Elevated inflammatory markers (Ferritin, CRP, IL6 > 5 times upper limit of normal )


  ABO compatibility and cross matching of the donor plasma

  Neutralizing titer of donor plasma should be above the specific threshold (if the latter is not
available, plasma IgG titer (against S-protein RBD) above 1:640 should be used)

  Recipient should be closely monitored for several hours post transfusion for any transfusion related
adverse events

  Use should be avoided in patients with IgA deficiency or immunoglobulin allergy

  Dose: Dose is variable ranging
In event of the adverse transfusion event it is to be documented and the concerned blood centre should be informed. Only DCGI/ICMR approved centres may process convalescent Covid plasma. Any off-label convalescence Covid19 plasma use is to be approved by an expert review team along with the institutional ethics committee.
Remdesivir (under emergency use authorization):

  Indication: Moderate to severe disease (on Oxygen). (Written informed consent should be obtained prior to administration)

  Dose: 200 mg IV on Day 1 , Then 100 mg IV OD for 4 days. (To be administered as an IV infusion over 30 – 120 minutes. Flush line with 30 ml NS after infusion is complete)

  Contraindications: SGPT >5 times upper limit, eGFR<30 ml/min or need for haemodialysis, Pregnancy/lactation, Child below 12 years, hypersensitivity.

  Side effects: anaemia, LFT abnormalities , AKI

  It should not be used later than 7-8days of onset of disease as it does not has any effect then.
Patient already on HCQs may continue with the same. Remdesivir should not be started in those cases as it may cause aggravation of side effects and may not have any advantage.

Anticoagulation therapy

Whom to start?


  Venous Thrombo-Embolism (VTE) prophylaxis for all high-risk patients i.e. patients with multiple co-morbidities and moderate/severe Covid 19 without any comorbidity

  Therapeutic for considering PE for patients with

o Sudden onset of oxygenation deterioration, respiratory distress, and reduced blood pressure

or imaging (CT angiogram) proved.
o High Risk patients (increased PT, aPTT, D-dimer , FDP , prolonged immobilization, cancer,

hospital admission >7 days etc.)
o Signs of microthrombi induced organ dysfunction o Documented/suspected Macro-Thromboembolism

What to use? LMWH rather than oral anticoagulants, including switching patients who were taking a direct oral anticoagulant (DOAC) or vitamin K antagonist.


How long to continue?

During Hospital Stay: Prophylactic/Therapeutic dose as indicated
Post discharge: On the basis of individual risk/benefit ratio- Prophylactic dose to be given depending on:

  Duration of Hospital Stay

  Reduced mobility

  PreviousVTE

 High D-Dimer level
 Malignancy
 Therapy can be extended upto 4-6 wks

How to estimate Risk Stratification in Hospitals?By serial estimation of D-dimer during Hospital admission:

  D-dimer <1000 microgram/dl: continue prophylactic dose

  D-dimer >2000 microgram/dl: imaging is warranted. If imaging not feasible and patient
deteriorates clinically, give therapeutic dose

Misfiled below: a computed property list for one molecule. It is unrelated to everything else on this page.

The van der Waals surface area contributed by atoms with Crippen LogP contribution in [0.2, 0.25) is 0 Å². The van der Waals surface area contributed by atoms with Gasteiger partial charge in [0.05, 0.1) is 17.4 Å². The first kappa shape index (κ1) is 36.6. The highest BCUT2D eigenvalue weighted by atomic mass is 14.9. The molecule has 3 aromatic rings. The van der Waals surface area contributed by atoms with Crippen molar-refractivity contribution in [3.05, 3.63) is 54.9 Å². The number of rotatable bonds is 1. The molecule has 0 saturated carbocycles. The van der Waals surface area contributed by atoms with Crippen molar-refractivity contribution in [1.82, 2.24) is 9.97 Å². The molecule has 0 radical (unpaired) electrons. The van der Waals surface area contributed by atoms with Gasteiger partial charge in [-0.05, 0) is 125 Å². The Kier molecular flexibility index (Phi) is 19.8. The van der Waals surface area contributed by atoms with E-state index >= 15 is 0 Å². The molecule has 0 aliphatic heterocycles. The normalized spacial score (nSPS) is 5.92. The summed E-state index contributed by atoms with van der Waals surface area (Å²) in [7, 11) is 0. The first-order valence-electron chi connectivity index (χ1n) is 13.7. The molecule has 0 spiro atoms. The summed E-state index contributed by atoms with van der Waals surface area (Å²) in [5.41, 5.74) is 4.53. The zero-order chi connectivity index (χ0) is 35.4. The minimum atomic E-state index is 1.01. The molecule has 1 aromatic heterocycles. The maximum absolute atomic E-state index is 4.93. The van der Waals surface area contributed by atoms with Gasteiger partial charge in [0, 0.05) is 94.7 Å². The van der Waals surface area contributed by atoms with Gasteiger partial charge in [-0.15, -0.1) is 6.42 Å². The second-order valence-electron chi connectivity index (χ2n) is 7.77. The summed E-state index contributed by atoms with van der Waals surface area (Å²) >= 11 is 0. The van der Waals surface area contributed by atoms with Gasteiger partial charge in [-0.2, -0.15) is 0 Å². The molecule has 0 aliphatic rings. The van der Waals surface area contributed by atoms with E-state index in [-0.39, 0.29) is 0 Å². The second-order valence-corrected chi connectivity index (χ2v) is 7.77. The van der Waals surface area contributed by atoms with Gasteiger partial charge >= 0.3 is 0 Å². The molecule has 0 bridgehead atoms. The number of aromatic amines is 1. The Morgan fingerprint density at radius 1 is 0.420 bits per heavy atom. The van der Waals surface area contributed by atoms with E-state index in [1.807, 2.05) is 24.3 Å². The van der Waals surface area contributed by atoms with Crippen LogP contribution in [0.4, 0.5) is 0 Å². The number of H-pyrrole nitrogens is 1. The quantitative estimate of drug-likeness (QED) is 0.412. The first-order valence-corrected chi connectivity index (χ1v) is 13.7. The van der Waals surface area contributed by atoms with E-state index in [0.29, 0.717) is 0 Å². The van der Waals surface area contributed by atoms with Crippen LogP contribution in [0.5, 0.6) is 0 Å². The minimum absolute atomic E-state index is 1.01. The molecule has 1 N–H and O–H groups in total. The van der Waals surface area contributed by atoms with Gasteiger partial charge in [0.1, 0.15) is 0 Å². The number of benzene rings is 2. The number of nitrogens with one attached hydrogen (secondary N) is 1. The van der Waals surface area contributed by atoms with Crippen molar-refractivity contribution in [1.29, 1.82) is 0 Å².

  D-dimer between 1000-2000mcg/dl: no clear guideline. Physician to apply his discretion
Dose of LMWH

  CrCl>30 ml/min: Enoxaparin 40mg SC /daily(consider BD dose in severe case)

  CrCl<30 ml/min: Enoxaparin 20mg SC/daily

  BMI >40: Enoxaparin 40 mg SC BID

  If anticoagulation contraindicated: mechanical device
How to monitor treatment depending on the dosage of Anticoagulants?

1. D dimer alternate daily (if possible)

2. Prothrombin time(INR) / aPTT

3. Platelet count

Use of antiplatelet drugs in patients already receiving them:

Management of bleeding:

Clinically-overt bleeding is uncommon in the setting of COVID-19. However, when bleeding occurs in COVID-19-associated DIC, blood products support is to be given as follows:

  Platelet concentrate to maintain platelet count >50 000 in DIC patients with active bleeding or >20 000 in those with a high risk of bleeding or requiring invasive procedures.

  Fresh frozen plasma (FFP) (15-25 mL/kg) in patients with active bleeding with either prolonged PT and/or aPTT ratios (>1.5 times normal) or decreased fibrinogen (<1.5 g/L)

  Fibrinogen concentrate or cryoprecipitate to patients with persisting severe hypo-fibrinogenemia (<1.5 g/L)
Tranexamic acid should not be used routinely in COVID-19-associated DIC. Post discharge: Anticoagulation therapy to continue in previously documented VTE.

Platelet Count

Number of Antiplatelet Drugs

Further Treatment


Two Drugs

Stop antiplatelets


Two Drugs

Stop Aspirin and Monitor Carefully


Two Drugs

Continue management



Steroids have shown to decrease mortality by 33% in patients on ventilation and by 20% on patients on oxygen therapy.

What to use? 1.Methyl Prednisolone 2. Dexamethasone When to use?

Moderate disease on Oxygen Therapy:

  If Oxygen requirement is increasing

  If inflammatory markers are increasing

  Preferably within 48 hours of admission
Severe Disease:
If not already given, use when oxygen requirement or inflammatory markers are increasing

Dose & Duration:

Moderate disease: Severe Disease:


1. IV Methylprednisolone 0.5 to 1 mg/kg for 3 days OR

2. Dexamethasone 0.1 to 0.2 mg/kg for 3 days

1. IV Methylprednisolone 1 to 2 mg/kg for 5-7 days in 2 divided doses if not already given OR

2. Dexamethasone 0.2 to 0.4 mg/kg for 5-7 days in 2 divided doses if not already given